• Financial advice isn’t one-size-fits-all. When making money decisions that involve risk, determine what those risks look like to you specifically. Spend time thinking about the worst-case scenario and the chances it could happen. Assess whether you would be able to weather that storm if it did.

Play with the numbers, then play with them some more

This is my third home purchase, and the previous two involved 30-year mortgages. This time, between my larger down payment, lower purchase price, low mortgage rates and selling my home in North Carolina for a profit, I had some flexibility in loan length. A 30-year loan would make for incredibly low payments, but a 20- or even 15-year loan would mean paying considerably less interest over the long term.

A younger version of me would have likely chosen lower payments and a longer term — anything to reduce my monthly bills. But the payments for the shorter-term loan would still be manageable (keeping me below the 36% guideline on debt-to-income ratio) and would save me tens of thousands of dollars in interest. Also, the thought of owning my home free and clear in less than three decades was very appealing.

I shopped for a lender, something I strongly recommend. I settled on one whose online platform made it easy to compare loans and gave me control and insight into the entire buying process. Between its tools and NerdWallet’s calculators — I put some serious miles on this mortgage calculator — I spent numerous hours across several weeks comparing my options, not fully committing to a 15-year mortgage until nearly the last minute.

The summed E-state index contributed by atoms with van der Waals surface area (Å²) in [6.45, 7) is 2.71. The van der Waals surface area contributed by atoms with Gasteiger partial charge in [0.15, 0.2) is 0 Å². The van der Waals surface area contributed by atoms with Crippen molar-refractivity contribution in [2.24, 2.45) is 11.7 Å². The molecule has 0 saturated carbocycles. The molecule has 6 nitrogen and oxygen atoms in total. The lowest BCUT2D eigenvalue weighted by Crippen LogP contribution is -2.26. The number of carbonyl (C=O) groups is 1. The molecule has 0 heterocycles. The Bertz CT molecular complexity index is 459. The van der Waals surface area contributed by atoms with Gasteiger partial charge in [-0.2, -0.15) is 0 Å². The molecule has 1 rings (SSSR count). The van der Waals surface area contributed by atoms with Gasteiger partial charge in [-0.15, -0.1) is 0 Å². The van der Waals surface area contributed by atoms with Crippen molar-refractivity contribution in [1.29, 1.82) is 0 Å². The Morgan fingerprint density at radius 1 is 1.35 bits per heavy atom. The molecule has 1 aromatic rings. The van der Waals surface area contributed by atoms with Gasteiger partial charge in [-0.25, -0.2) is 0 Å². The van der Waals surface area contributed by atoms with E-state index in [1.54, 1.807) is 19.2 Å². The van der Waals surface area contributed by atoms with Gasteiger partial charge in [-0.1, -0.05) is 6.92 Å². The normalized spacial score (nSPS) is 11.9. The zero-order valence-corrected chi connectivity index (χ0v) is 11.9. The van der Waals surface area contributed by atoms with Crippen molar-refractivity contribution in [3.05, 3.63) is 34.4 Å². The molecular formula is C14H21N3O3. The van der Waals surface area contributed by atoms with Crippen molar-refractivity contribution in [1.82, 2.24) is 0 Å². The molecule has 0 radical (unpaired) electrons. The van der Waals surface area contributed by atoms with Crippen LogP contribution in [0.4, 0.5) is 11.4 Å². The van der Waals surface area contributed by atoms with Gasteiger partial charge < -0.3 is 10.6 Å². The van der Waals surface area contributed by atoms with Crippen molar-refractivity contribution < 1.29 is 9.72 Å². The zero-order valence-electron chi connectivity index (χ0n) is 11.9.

What it means for other home buyers

  • Calculate several scenarios, weighing the costs and benefits of each. If the payments for a 15-year fixed-rate mortgage still allow you to stay on top of your other bills and long-term financial goals such as retirement, you’ll save considerably in the long run. For example, financing $240,000 for 30 years at 3% costs about $124,000 in interest, where a comparable 15-year mortgage costs $44,000. Also, if you’re looking to take advantage of super-low interest rates, shorter-term loans generally offer the lowest rates.

  • Shop around for a lender and a loan. You’re in the driver’s seat, so comparison shop your financial products like you would a new car. Gone are the days where your neighborhood banker drew up your loan documents and you merely were there to sign on the dotted line. You have options, and this power means finding a mortgage that fits your budget, lifestyle and long-term financial goals.

It’s a good time to be a home seller, to be sure, but rising home prices and a lack of supply could deter current owners from unloading their existing home for fear of joining the masses of competing buyers. But there are homes to be bought — millions of Americans will successfully purchase homes this year. To be among them, you don’t have to expand your home search to include everything in a 1,500-mile radius, but flexibility is key as is knowing when and how to apply savvy financial rules.